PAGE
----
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The Speaker of the House of Commons, John Bercow, has responded to the suggestion that Parliament could be prorogued as a means of facilitating a No Deal Brexit. Addressing MPs yesterday, Bercow said, “Parliament will not be evacuated from the centre stage of the decision-making process on this important matter. That is simply not going to happen.” This comes after Conservative leadership contender and former Brexit Secretary Dominic Raab refused to rule out such a course of action. Leader of the Commons, Mel Stride, told MPs that the matter of a prorogation was “ultimately in the gift of the Queen,” adding, “I think Her Majesty should be kept out of the politics of our Parliament, and I am sure that matter will be in the forefront for those who toy with such decisions in the future.”
Meanwhile, several Conservative leadership contenders including Health Secretary Matt Hancock, International Development Secretary Rory Stewart, former Leader of the House of Commons Andrea Leadsom, and former Universities minister Sam Gyimah have ruled out the possibility of seeking a prorogation as a course of action in the context of the Brexit negotiations. Writing to colleagues yesterday, Hancock said, “A policy on Brexit to prorogue Parliament would mean the end of the Conservative Party as a serious party of government.”
Separately, Prime Minister Theresa May will officially resign today as leader of the Conservative Party, but will remain in office until a successor is chosen. This comes as 10 Downing Street ruled out commencing the Commons summer recess before a new Prime Minister takes office. They also clarified that there is “no question of the Prime Minister hanging around beyond the Conservative leadership contest,” after earlier suggestions that May could delay her resignation until it is clear that her successor has the confidence of the Commons.
Elsewhere, the BBC confirmed that it will host a TV debate on 18 June between those candidates still in the race.
Hansard BBC I BBC II Guardian Matt Hancock Politico London Playbook
The Labour Party narrowly defeated a strong challenge from the Brexit Party to hold the seat of Peterborough in yesterday’s by-election. Labour candidate Lisa Forbes won the marginal seat by 683 votes (31%), ahead of the Brexit Party’s Mike Greene (29%). The Conservatives were third on 21% and the Liberal Democrats fourth with 12%. The by-election had been called after former Labour MP Fiona Onasanya was convicted of perverting the course of justice and ousted by a recall petition.
The European Central Bank (ECB) has agreed to keep rates on hold until 2020. The refinancing rate will remain at 0% while the deposit rate will rest at -0.4%. Meanwhile, the bank forecasts GDP growth of 1.2% this year and expects inflation to be around 1.3% through the year.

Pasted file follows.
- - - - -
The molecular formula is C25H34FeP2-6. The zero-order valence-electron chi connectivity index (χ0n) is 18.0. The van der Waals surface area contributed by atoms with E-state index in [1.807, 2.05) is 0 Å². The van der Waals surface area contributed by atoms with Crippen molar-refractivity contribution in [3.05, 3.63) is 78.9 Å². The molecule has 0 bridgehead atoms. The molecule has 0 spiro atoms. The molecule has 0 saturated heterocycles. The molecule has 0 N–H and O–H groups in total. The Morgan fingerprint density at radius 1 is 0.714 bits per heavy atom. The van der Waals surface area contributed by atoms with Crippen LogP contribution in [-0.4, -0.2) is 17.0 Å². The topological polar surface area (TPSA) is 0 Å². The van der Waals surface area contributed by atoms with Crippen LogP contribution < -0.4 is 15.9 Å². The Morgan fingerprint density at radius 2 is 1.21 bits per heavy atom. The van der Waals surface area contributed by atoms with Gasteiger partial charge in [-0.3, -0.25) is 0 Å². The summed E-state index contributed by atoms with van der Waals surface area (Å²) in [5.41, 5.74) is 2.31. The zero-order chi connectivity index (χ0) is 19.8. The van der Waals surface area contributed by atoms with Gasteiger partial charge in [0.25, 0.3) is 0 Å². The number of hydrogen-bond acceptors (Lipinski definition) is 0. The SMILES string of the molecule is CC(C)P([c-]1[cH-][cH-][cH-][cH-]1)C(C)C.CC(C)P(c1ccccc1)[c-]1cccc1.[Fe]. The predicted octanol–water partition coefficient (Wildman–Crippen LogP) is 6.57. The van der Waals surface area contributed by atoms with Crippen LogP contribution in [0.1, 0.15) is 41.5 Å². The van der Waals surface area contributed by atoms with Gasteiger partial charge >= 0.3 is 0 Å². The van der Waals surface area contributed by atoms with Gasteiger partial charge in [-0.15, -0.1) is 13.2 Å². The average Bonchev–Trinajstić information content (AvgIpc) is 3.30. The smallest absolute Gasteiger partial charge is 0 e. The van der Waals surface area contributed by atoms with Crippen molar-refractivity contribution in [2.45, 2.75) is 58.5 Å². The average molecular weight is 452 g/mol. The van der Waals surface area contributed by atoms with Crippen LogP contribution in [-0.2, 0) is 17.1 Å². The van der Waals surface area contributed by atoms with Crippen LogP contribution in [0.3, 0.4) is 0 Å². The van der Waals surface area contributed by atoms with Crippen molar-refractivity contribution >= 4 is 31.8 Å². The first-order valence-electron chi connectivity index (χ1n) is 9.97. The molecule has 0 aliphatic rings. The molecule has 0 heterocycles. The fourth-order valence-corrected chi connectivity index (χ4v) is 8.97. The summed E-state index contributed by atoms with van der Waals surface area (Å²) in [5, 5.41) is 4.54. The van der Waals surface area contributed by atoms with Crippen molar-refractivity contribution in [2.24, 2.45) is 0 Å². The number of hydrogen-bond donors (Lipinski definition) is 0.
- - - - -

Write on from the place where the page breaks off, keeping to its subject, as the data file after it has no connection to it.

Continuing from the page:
The Financial Times
A YouGov poll published yesterday showed that 52% of Germans surveyed are in favour of a fresh election, with 27% wanting the current coalition government to remain in power. The poll surveyed 2,000 people between June 3 to 5.
This comes as a survey of 1,250 Germans, published by public broadcaster ZDF’s Politbarometer, showed the centre-right Christian Democrats (CDU) polling at 27%, followed by the Greens at 26%, with the centre-left SPD and right-wing populist Alternative for Germany (AfD) tied in third place at 13%.
The Finland President has appointed a new centre-left coalition government with Social Democrat Antti Rinne as Prime Minister, following elections in April. The Social Democrats reached an agreement with four smaller parties last week to form the coalition. At the Cabinet’s first news conference, Rinne said, “We [the government] are determined to tackle the challenge of climate change. But it needs to be done in a socially fair way.”
Elsewhere, Norway’s Oil and Energy Ministry has called for an extensive review of the risks associated with constructing a new power cable to the UK. In a statement the ministry said,”The fact that the future relationship between the UK and the European Union remains unresolved contributes to the uncertainty in the matter being addressed.”
In a new blog Open Europe’s Marcus Cadier responds to the general election results in Denmark. Cadier writes, “The challenge for the new government will be to keep both pro-immigration and anti-immigration voters satisfied. They will also face a difficult balancing act in parliament – they are likely to need support from both sides at different times without making enemies of one or the other.”
Meanwhile, Open Europe’s Anthony Egan explores the risk of an Italian debt crisis. Egan writes, “Talk of Italy being the site of Europe’s next debt crisis has increased since the country slid into a technical recession earlier this year. With a ruling populist coalition willing to flout EU spending rules, soaring public debt and deep-rooted economic issues, cause for concern is warranted.”